Vertical Gardens Are the Ideal Small-Space Solution—Here Are 7 Ideas to Get Started

Save space in your home or backyard while growing plants, herbs, or vegetables.

Whether you have a collection of houseplants or an abundant outdoor garden, finding space for your greenery is an issue beginner and experienced gardeners alike encounter. One way to conserve room on your property that doesn't limit your growing potential is to convert to a vertical garden. This style of gardening utilizes vertical structures, like walls, trellises, fences, and doors, which provide support for plants to grow upward rather than outward. The space-saving technique can be used to grow flowers, herbs, and vegetables, both indoors and outdoors.

What Is a Vertical Garden?

Vertical gardening is the art of using vertical space to grow plants, whether you display them in hanging baskets, along trellises, or install a full-scale living wall. "A vertical garden inverts the typical structure we think of for a garden," says Joe Raboine, the director of residential hardscapes at Belgard. "Rather than a flat or horizontal bed, vertical gardens are installed along some type of vertical support"

Benefits of a Vertical Garden

There are many reasons someone may want to create a vertical garden inside their home or in their backyard. "First, vertical gardens are great for people who may not have ample backyard space but still want to have some color and greenery," says Raboine. "You can even have a vertical garden if you just have a small apartment terrace."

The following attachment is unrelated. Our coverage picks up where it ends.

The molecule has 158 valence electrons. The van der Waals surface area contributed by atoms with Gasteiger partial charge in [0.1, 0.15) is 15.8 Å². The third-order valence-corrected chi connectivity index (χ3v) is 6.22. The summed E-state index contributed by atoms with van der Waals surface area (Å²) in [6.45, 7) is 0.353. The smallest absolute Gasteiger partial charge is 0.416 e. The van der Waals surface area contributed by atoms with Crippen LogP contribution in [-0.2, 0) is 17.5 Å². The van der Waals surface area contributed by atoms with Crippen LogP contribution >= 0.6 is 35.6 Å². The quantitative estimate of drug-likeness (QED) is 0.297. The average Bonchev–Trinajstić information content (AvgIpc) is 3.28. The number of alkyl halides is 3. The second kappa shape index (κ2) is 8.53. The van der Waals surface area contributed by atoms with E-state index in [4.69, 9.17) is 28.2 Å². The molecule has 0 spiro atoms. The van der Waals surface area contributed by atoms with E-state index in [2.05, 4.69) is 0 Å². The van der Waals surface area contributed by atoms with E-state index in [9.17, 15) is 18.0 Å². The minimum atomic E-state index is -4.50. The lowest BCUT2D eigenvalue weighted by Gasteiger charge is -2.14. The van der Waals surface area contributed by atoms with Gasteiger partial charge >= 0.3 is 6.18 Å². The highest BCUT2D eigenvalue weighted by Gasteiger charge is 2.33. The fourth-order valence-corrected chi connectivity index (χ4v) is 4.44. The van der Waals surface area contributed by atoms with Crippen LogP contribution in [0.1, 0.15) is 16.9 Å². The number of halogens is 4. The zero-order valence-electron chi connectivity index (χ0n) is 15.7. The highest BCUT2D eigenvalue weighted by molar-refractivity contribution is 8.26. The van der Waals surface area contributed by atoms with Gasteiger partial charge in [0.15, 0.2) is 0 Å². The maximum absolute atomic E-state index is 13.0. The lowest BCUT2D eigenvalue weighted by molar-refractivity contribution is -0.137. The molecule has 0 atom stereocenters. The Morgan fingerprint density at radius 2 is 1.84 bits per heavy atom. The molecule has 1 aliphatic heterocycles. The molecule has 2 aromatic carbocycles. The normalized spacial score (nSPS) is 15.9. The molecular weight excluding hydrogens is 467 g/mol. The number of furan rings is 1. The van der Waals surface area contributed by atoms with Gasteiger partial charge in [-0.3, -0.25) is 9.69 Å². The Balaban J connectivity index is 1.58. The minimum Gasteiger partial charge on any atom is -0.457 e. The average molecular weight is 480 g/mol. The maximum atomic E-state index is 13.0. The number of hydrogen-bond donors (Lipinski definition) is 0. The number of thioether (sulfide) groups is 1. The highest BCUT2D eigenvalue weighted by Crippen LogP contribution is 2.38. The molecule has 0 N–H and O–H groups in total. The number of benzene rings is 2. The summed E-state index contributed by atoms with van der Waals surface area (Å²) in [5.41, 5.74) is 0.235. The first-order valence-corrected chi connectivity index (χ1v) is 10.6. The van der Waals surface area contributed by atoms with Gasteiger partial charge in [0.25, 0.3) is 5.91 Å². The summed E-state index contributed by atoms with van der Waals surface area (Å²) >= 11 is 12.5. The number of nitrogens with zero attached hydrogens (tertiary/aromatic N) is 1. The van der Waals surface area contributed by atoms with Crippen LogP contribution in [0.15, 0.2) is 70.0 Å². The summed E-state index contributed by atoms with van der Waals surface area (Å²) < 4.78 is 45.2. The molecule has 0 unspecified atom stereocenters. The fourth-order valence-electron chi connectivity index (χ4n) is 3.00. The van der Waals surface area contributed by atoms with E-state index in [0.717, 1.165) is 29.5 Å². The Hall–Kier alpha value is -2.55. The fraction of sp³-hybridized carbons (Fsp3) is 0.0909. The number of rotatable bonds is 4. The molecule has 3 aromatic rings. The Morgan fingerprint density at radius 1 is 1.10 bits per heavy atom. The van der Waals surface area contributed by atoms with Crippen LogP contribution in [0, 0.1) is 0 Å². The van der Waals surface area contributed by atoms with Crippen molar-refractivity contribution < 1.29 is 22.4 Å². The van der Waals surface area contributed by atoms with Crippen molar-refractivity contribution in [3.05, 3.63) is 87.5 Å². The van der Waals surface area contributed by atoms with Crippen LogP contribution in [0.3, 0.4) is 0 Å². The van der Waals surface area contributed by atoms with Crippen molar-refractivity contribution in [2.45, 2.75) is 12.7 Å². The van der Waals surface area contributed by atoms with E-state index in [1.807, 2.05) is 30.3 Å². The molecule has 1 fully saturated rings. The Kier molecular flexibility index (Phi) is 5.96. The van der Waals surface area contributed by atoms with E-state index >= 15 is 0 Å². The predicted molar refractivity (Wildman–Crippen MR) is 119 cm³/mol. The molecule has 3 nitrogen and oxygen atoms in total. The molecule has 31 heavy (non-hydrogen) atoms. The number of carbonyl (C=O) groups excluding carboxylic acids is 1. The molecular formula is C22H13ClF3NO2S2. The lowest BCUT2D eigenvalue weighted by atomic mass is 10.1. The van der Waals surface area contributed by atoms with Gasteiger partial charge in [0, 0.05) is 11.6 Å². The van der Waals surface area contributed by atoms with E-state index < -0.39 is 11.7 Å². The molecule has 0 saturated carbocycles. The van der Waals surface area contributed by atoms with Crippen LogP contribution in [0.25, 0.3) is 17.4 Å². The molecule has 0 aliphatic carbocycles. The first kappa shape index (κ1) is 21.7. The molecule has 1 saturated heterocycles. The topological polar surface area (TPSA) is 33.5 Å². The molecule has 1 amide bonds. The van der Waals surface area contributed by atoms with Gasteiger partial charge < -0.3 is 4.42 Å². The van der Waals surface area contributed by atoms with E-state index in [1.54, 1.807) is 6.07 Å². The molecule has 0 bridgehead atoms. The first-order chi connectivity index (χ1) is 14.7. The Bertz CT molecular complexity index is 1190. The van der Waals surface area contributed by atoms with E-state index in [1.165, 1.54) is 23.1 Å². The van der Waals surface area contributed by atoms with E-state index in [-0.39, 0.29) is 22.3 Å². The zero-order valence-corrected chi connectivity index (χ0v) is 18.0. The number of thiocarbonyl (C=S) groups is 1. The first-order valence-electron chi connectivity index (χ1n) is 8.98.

In addition to being major space savers, vertical gardens also help nearby plants that need protection from sunlight and wind. "Vertical gardening can also save on water usage because water dripping from the top layer will also water plants below," says Carrie Spoonemore, of Park Seed and co-creator of From Seed to Spoon.

woman watering vertical garden

How to Care for a Vertical Garden

The care requirements for a vertical garden depends largely on the types of plants you're growing and the composition option you've chosen. But there are some general maintenance guidelines to follow when growing a vertical garden.


Start by finding a location that receives adequate sunlight. "Light will really depend on the plants you choose to grow, but ultimately you should pick a spot where your plants will receive at least six hours of sun," says Raboine. Near a window is usually your best best and will allow you to more easily control whether your plant receive direct or indirect sunlight.


Maintaining moisture levels in your plants can be made harder or easier, depending on your container. "You need to have a growing medium that holds enough water so the plants don't dry out, but doesn't hold too much water so the plants drown," says Gennaro Brooks-Church, founder of green building company Eco Brooklyn Living Walls.

The best way to efficiently water your vertical garden is to start at the top and work your way down to the bottom. "Water can trickle down, and you can be sure not to overwater plants on the bottom," says Spoonemore. "If your vertical garden is outdoors, consider investing in a rain wand to ensure you can get to those hard-to-reach areas."


Look for well-draining potting soil when creating your vertical garden. "It's important that the soil does not hold onto excess water and is aerated," says Spoonemore. You should also frequently check soil levels when tending to this type of gardening system.

vertical garden with asparagus, ivy and other plants

The Best Plants for Vertical Gardens

Any plant that is suitable for container planting will thrive in a vertical garden. "When choosing plants for a vertical garden, keep in mind that plants with shallow roots, like annual flowers, vegetables, and herbs, will perform better in a container than perennials," says Spoonemore. Vining plants are generally some of the best to grow when vertical gardening because they create a beautiful trailing effect along fences, trellises, and other upright structures.